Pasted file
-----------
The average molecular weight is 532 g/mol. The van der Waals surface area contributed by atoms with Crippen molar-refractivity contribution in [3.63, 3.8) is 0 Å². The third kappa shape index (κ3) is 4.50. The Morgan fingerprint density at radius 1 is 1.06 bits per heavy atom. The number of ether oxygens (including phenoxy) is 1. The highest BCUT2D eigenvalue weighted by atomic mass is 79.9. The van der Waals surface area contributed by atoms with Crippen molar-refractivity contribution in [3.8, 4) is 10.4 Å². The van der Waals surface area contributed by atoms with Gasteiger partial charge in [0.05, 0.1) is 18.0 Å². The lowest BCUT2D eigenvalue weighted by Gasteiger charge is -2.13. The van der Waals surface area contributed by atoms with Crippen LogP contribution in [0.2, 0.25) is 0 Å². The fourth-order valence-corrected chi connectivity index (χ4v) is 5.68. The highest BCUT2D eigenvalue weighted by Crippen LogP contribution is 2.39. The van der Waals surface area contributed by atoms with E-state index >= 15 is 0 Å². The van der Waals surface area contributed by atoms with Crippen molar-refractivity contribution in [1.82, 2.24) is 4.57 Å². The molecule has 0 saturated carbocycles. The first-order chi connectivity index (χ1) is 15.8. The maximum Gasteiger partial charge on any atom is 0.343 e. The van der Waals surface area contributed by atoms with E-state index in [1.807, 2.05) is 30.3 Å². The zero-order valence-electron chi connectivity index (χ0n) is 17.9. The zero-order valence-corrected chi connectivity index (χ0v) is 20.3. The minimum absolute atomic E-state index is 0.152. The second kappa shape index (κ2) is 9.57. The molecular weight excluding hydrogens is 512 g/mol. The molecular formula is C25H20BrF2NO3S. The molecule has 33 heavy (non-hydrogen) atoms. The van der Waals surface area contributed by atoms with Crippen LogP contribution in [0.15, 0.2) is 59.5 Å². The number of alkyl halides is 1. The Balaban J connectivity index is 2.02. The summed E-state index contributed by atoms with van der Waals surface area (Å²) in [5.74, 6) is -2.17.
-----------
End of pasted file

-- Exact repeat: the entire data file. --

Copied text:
The average molecular weight is 532 g/mol. The van der Waals surface area contributed by atoms with Crippen molar-refractivity contribution in [3.63, 3.8) is 0 Å². The third kappa shape index (κ3) is 4.50. The Morgan fingerprint density at radius 1 is 1.06 bits per heavy atom. The number of ether oxygens (including phenoxy) is 1. The highest BCUT2D eigenvalue weighted by atomic mass is 79.9. The van der Waals surface area contributed by atoms with Crippen molar-refractivity contribution in [3.8, 4) is 10.4 Å². The van der Waals surface area contributed by atoms with Gasteiger partial charge in [0.05, 0.1) is 18.0 Å². The lowest BCUT2D eigenvalue weighted by Gasteiger charge is -2.13. The van der Waals surface area contributed by atoms with Crippen LogP contribution in [0.2, 0.25) is 0 Å². The fourth-order valence-corrected chi connectivity index (χ4v) is 5.68. The highest BCUT2D eigenvalue weighted by Crippen LogP contribution is 2.39. The van der Waals surface area contributed by atoms with E-state index >= 15 is 0 Å². The van der Waals surface area contributed by atoms with Crippen molar-refractivity contribution in [1.82, 2.24) is 4.57 Å². The molecule has 0 saturated carbocycles. The first-order chi connectivity index (χ1) is 15.8. The maximum Gasteiger partial charge on any atom is 0.343 e. The van der Waals surface area contributed by atoms with E-state index in [1.807, 2.05) is 30.3 Å². The zero-order valence-electron chi connectivity index (χ0n) is 17.9. The zero-order valence-corrected chi connectivity index (χ0v) is 20.3. The minimum absolute atomic E-state index is 0.152. The second kappa shape index (κ2) is 9.57. The molecular weight excluding hydrogens is 512 g/mol. The molecular formula is C25H20BrF2NO3S. The molecule has 33 heavy (non-hydrogen) atoms. The van der Waals surface area contributed by atoms with Crippen LogP contribution in [0.15, 0.2) is 59.5 Å². The number of alkyl halides is 1. The Balaban J connectivity index is 2.02. The summed E-state index contributed by atoms with van der Waals surface area (Å²) in [5.74, 6) is -2.17.